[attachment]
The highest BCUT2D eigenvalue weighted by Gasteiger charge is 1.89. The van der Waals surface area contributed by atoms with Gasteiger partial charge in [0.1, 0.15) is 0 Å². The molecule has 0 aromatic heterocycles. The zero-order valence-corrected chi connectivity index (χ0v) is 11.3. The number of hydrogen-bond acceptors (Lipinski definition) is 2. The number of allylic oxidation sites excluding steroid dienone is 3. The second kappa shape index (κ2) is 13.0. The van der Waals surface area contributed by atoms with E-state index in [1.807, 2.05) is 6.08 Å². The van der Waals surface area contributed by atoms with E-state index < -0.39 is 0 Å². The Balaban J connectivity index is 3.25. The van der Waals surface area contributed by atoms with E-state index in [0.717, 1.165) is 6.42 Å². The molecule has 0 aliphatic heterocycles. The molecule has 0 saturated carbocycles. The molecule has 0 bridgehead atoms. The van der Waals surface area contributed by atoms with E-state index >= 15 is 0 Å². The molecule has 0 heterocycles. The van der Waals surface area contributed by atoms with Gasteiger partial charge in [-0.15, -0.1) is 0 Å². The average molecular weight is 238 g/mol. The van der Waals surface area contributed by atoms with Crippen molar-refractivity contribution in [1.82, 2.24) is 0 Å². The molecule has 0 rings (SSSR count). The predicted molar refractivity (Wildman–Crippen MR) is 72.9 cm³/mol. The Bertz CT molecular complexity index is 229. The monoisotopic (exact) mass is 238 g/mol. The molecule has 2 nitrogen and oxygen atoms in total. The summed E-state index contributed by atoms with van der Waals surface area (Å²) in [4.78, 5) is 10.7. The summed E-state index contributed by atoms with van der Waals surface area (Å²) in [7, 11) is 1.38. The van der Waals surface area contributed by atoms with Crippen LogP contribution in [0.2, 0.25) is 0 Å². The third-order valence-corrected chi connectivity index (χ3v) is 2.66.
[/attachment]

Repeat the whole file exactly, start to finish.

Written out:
The highest BCUT2D eigenvalue weighted by Gasteiger charge is 1.89. The van der Waals surface area contributed by atoms with Gasteiger partial charge in [0.1, 0.15) is 0 Å². The molecule has 0 aromatic heterocycles. The zero-order valence-corrected chi connectivity index (χ0v) is 11.3. The number of hydrogen-bond acceptors (Lipinski definition) is 2. The number of allylic oxidation sites excluding steroid dienone is 3. The second kappa shape index (κ2) is 13.0. The van der Waals surface area contributed by atoms with E-state index in [1.807, 2.05) is 6.08 Å². The van der Waals surface area contributed by atoms with E-state index < -0.39 is 0 Å². The Balaban J connectivity index is 3.25. The van der Waals surface area contributed by atoms with E-state index in [0.717, 1.165) is 6.42 Å². The molecule has 0 aliphatic heterocycles. The molecule has 0 saturated carbocycles. The molecule has 0 bridgehead atoms. The van der Waals surface area contributed by atoms with E-state index >= 15 is 0 Å². The molecule has 0 heterocycles. The van der Waals surface area contributed by atoms with Gasteiger partial charge in [-0.15, -0.1) is 0 Å². The average molecular weight is 238 g/mol. The van der Waals surface area contributed by atoms with Crippen molar-refractivity contribution in [1.82, 2.24) is 0 Å². The molecule has 0 rings (SSSR count). The predicted molar refractivity (Wildman–Crippen MR) is 72.9 cm³/mol. The Bertz CT molecular complexity index is 229. The monoisotopic (exact) mass is 238 g/mol. The molecule has 2 nitrogen and oxygen atoms in total. The summed E-state index contributed by atoms with van der Waals surface area (Å²) in [4.78, 5) is 10.7. The summed E-state index contributed by atoms with van der Waals surface area (Å²) in [7, 11) is 1.38. The van der Waals surface area contributed by atoms with Crippen LogP contribution in [0.2, 0.25) is 0 Å². The third-order valence-corrected chi connectivity index (χ3v) is 2.66.